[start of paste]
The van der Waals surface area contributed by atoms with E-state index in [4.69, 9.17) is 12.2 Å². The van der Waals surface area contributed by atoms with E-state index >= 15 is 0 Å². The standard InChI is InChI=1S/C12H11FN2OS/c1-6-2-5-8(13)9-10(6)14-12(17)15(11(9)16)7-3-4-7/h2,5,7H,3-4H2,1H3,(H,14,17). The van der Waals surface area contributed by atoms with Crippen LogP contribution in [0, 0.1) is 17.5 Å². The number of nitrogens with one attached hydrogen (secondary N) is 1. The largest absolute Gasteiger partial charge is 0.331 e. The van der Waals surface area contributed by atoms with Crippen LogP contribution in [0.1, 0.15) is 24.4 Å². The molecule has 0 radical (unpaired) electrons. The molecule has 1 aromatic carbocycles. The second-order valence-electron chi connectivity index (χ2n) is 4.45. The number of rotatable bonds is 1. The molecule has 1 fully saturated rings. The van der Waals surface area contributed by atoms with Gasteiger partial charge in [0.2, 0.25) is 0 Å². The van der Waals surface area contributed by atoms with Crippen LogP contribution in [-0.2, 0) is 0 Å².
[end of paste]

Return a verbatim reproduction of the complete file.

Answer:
The van der Waals surface area contributed by atoms with E-state index in [4.69, 9.17) is 12.2 Å². The van der Waals surface area contributed by atoms with E-state index >= 15 is 0 Å². The standard InChI is InChI=1S/C12H11FN2OS/c1-6-2-5-8(13)9-10(6)14-12(17)15(11(9)16)7-3-4-7/h2,5,7H,3-4H2,1H3,(H,14,17). The van der Waals surface area contributed by atoms with Crippen LogP contribution in [0, 0.1) is 17.5 Å². The number of nitrogens with one attached hydrogen (secondary N) is 1. The largest absolute Gasteiger partial charge is 0.331 e. The van der Waals surface area contributed by atoms with Crippen LogP contribution in [0.1, 0.15) is 24.4 Å². The molecule has 0 radical (unpaired) electrons. The molecule has 1 aromatic carbocycles. The second-order valence-electron chi connectivity index (χ2n) is 4.45. The number of rotatable bonds is 1. The molecule has 1 fully saturated rings. The van der Waals surface area contributed by atoms with Gasteiger partial charge in [0.2, 0.25) is 0 Å². The van der Waals surface area contributed by atoms with Crippen LogP contribution in [-0.2, 0) is 0 Å².